A Christmas tree ornament made from a PCB in the shape of a Christmas tree
I want to preface this log entry, and probably every other entry in this project, that I am very new to PCB design. I designed my first PCB about 4 months ago so I would take any information in this post with a pinch of salt and healthy dose of scepticism .
I decided to use this project to try out a few PCB techniques that I've seen in other projects that I thought were really cool.
First up was the reverse mounted LEDs as seen in lots of badges. It's where the LED is mounted so that its illuminating through the PCB. For example the Fat Pika SAO
This is achieved by not having any solder mask (the colour of a PCB, often green, purple for Oshpark, yellow above on Pika) or any copper so the LED can shine through and be diffused.
As mentioned earlier, I am far from an expert on the subject, and to be honest I find it hard to find much information on how exactly to do it, or even what its called! But I decided to give it a go in EasyEDA (I can hear the suggestions of "KiCad" from here by the way :) )
The first thing I needed to do was add the Top & Bottom Solder Mask layer to the shown views, you do this by clicking on the cog on the layers window and adding the layers.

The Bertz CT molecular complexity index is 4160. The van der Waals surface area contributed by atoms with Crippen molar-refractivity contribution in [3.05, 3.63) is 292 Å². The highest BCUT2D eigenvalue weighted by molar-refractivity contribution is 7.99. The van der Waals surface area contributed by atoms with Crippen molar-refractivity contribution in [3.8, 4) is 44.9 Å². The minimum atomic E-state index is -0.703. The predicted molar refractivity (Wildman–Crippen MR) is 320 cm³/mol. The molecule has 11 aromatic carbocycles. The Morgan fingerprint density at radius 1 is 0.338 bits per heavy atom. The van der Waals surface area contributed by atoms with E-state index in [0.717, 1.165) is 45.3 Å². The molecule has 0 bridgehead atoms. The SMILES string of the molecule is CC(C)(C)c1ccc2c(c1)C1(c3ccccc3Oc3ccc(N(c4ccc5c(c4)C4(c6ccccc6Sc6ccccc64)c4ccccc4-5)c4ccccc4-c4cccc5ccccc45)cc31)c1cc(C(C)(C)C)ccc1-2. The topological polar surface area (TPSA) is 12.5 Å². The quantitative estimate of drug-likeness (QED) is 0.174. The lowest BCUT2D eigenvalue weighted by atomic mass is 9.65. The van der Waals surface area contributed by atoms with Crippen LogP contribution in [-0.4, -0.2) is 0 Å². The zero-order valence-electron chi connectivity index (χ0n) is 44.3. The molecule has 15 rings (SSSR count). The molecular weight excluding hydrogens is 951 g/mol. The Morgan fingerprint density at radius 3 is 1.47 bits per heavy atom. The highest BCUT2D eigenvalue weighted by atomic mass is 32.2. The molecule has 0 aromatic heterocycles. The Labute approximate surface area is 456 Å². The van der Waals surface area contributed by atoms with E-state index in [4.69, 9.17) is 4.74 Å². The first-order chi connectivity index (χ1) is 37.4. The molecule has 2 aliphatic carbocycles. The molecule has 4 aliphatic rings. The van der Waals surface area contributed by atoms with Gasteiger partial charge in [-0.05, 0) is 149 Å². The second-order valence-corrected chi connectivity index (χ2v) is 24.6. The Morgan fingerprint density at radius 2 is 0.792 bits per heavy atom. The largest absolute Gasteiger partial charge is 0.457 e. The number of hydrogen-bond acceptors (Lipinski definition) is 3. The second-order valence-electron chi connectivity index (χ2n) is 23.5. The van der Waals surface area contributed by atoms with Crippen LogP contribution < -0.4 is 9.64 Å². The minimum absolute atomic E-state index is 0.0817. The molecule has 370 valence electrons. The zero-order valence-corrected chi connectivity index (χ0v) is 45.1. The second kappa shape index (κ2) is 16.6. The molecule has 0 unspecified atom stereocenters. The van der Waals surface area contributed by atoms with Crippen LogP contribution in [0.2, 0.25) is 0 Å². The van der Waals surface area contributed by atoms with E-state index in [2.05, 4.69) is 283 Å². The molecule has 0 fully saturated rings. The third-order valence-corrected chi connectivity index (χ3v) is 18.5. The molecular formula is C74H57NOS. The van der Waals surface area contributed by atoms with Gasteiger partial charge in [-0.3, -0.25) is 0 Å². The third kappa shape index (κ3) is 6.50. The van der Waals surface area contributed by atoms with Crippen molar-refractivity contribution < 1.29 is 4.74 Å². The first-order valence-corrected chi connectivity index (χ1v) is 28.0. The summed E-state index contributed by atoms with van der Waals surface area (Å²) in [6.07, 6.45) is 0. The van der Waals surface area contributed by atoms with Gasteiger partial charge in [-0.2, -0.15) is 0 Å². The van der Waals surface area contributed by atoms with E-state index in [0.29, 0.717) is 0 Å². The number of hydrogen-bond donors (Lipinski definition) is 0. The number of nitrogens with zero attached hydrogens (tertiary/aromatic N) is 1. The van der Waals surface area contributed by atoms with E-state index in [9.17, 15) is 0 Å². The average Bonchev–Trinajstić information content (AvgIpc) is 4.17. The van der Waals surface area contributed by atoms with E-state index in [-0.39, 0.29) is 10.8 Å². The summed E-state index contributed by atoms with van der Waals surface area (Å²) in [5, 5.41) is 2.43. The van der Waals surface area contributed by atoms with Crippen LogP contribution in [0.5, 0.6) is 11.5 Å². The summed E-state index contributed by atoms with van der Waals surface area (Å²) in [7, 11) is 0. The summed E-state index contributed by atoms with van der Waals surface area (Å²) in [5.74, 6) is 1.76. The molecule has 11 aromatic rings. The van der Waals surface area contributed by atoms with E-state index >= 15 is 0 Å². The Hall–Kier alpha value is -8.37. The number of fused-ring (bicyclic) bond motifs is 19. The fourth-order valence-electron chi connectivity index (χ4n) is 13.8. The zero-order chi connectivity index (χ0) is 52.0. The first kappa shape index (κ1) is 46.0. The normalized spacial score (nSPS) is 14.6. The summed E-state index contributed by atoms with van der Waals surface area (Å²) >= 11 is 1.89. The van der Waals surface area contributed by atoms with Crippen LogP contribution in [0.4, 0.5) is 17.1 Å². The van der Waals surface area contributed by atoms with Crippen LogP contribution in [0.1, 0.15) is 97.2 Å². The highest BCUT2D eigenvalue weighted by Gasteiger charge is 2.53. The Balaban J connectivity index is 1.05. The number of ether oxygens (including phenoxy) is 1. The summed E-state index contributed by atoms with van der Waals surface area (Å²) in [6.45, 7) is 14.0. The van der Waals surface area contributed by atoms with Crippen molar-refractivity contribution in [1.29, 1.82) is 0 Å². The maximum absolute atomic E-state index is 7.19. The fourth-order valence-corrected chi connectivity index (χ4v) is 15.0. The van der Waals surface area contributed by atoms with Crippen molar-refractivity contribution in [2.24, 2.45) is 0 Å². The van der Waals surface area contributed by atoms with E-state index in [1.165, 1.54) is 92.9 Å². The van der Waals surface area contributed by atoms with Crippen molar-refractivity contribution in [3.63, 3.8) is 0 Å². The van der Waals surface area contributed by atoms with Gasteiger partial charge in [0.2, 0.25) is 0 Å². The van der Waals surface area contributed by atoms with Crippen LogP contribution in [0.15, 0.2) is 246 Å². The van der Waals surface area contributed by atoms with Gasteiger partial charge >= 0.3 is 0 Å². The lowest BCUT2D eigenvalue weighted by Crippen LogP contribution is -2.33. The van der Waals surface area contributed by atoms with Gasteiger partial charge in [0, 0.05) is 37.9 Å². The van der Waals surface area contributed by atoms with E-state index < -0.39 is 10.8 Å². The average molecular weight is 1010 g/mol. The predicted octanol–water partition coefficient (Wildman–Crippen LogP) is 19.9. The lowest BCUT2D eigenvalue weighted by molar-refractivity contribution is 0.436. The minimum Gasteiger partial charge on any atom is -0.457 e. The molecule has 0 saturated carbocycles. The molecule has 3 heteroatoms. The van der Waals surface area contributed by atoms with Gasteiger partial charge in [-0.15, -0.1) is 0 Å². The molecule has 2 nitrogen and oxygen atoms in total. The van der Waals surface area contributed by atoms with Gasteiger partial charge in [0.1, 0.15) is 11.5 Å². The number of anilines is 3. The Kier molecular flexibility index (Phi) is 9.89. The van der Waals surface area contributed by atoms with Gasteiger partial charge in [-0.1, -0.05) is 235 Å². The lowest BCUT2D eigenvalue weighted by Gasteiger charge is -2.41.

Almost counter intuitively, adding designs on these layers is the instruction to not add Solder mask to that area. For the LEDs I added a square to the bottom Solder Mask layer (the same side the LED is mounted), so there would be no solder mask between the pads of the LED and added a larger circle on the Front Solder Mask Layer. I guessed the size of the larger circle in terms of how much the LED will diffuse (it's about 0.7cm in diameter).
Now that we have a footprint that might work it was time to move onto the LEDs
You can buy specific reverse mount LEDs but I normally buy all the components for my projects from China and reverse mount LEDs don't seem to be too easy to come by. But I was speaking to Dave Darko and he was telling me he just used regular 0603 LEDs upside down in his word clock project.
They seemed to work out pretty well for him so I said I would just go with them.
Soldering them upside down is not too bad actually, the hardest part is actually keeping it flat to the board. For soldering, just put a bit more solder on the first pad than you would normally and place the LED carefully down with a tweezers.
I was really happy with the result of my first effort at reverse mounting the LEDs, if thats even what its called!
If you have any question or need me to go into more detail on any aspect I would be happy to try help!